The structural, electronic, elastic and optical properties of CsYx I(1 − x)(Y = F, Cl, Br) are investigated using full potential linearized augmented plane wave (FP-LAPW) method within the generalized gradient approximation (GGA). The ground state properties such as lattice constant (ao) and bulk modulus (K) have been calculated. The mechanical properties including Poisson’s ratio (σ), Young’s modulus (E), anisotropy factor (A) and shear modulus (G) were also calculated. The results of these calculations are comparable with the reported experimental and theoretical values. The ductility of CsYx I(1 − x) was analyzed using Pugh’s rule (B/G ratio) and Cauchy’s pressure (C12−C44). Our results revealed that CsF is the most ductile among the CsYxI(1 − x)(Y = F, Cl, Br) compounds. The incremental addition of lighter halogens (Yx) slightly weakens the strength of ionic bond in CsYxI(1 − x). Moreover, the optical transitions were found to be direct for binary and ternary CsYxI(1 − x). We hope that this study will be helpful in designing binary and ternary Cs halides for optoelectronic applications.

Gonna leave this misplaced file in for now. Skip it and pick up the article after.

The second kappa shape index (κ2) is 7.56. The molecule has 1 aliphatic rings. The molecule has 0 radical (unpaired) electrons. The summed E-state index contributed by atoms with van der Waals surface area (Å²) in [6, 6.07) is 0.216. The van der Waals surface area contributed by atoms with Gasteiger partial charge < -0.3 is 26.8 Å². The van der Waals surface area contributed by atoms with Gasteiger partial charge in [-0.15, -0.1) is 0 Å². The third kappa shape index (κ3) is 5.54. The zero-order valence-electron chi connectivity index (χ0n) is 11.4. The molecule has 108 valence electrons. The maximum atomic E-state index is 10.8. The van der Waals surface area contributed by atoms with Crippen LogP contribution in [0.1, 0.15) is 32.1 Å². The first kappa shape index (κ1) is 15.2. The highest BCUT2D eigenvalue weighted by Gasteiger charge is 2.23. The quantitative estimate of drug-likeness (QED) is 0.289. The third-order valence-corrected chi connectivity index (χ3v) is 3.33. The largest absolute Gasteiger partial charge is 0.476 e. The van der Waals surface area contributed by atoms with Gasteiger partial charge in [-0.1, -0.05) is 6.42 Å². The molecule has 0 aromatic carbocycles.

In solid-state physics, alkali halide crystals play a prominent role. The wide applications of mixed crystals in optical, electronic and optoelectronic devices evoked considerable interest and motivated researchers to perform extensive investigations [1, 2]. The compounds formed by alkali halides are considered to be a prototype of ionic compounds. The mixed crystals of alkali halides are of disordered substitutional type. They are insulators and crystallize in two types of crystal structures, i.e. body centered cubic and face centered cubic structure [3, 4]. Alkali halides are colored materials when exposed to radiation or impurity doping and thus they are used as detectors due to their strong scintillation effect . Alkali halides are interesting materials in terms of their optical properties and often serve to test new theories .